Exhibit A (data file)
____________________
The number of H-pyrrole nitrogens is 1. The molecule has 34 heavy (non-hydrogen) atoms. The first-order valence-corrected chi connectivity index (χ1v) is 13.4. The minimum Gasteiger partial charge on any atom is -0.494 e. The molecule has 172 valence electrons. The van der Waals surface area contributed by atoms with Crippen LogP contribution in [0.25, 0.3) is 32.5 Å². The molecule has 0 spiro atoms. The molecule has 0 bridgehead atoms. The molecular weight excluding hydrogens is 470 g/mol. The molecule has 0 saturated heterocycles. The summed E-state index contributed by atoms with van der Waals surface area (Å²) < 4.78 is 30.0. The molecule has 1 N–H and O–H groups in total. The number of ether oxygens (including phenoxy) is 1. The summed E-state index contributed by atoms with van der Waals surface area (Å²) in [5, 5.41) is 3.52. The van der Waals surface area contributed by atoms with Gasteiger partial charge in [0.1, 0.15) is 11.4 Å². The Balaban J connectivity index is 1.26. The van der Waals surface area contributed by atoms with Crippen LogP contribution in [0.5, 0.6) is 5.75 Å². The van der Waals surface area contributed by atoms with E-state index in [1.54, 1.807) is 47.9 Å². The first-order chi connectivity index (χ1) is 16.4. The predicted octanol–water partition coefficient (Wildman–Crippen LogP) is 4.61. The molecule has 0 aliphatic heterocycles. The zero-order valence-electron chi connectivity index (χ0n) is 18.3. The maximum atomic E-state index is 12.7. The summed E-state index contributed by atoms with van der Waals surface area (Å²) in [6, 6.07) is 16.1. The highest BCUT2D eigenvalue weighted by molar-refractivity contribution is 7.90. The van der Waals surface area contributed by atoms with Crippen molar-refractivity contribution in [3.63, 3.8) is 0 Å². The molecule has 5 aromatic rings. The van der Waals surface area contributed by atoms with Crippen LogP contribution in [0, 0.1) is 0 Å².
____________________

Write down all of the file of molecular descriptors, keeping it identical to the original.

The number of H-pyrrole nitrogens is 1. The molecule has 34 heavy (non-hydrogen) atoms. The first-order valence-corrected chi connectivity index (χ1v) is 13.4. The minimum Gasteiger partial charge on any atom is -0.494 e. The molecule has 172 valence electrons. The van der Waals surface area contributed by atoms with Crippen LogP contribution in [0.25, 0.3) is 32.5 Å². The molecule has 0 spiro atoms. The molecule has 0 bridgehead atoms. The molecular weight excluding hydrogens is 470 g/mol. The molecule has 0 saturated heterocycles. The summed E-state index contributed by atoms with van der Waals surface area (Å²) < 4.78 is 30.0. The molecule has 1 N–H and O–H groups in total. The number of ether oxygens (including phenoxy) is 1. The summed E-state index contributed by atoms with van der Waals surface area (Å²) in [5, 5.41) is 3.52. The van der Waals surface area contributed by atoms with Gasteiger partial charge in [0.1, 0.15) is 11.4 Å². The Balaban J connectivity index is 1.26. The van der Waals surface area contributed by atoms with Crippen LogP contribution in [0.5, 0.6) is 5.75 Å². The van der Waals surface area contributed by atoms with E-state index in [1.54, 1.807) is 47.9 Å². The first-order chi connectivity index (χ1) is 16.4. The predicted octanol–water partition coefficient (Wildman–Crippen LogP) is 4.61. The molecule has 0 aliphatic heterocycles. The zero-order valence-electron chi connectivity index (χ0n) is 18.3. The maximum atomic E-state index is 12.7. The summed E-state index contributed by atoms with van der Waals surface area (Å²) in [6, 6.07) is 16.1. The highest BCUT2D eigenvalue weighted by molar-refractivity contribution is 7.90. The van der Waals surface area contributed by atoms with Crippen molar-refractivity contribution in [3.63, 3.8) is 0 Å². The molecule has 5 aromatic rings. The van der Waals surface area contributed by atoms with Crippen LogP contribution in [0, 0.1) is 0 Å².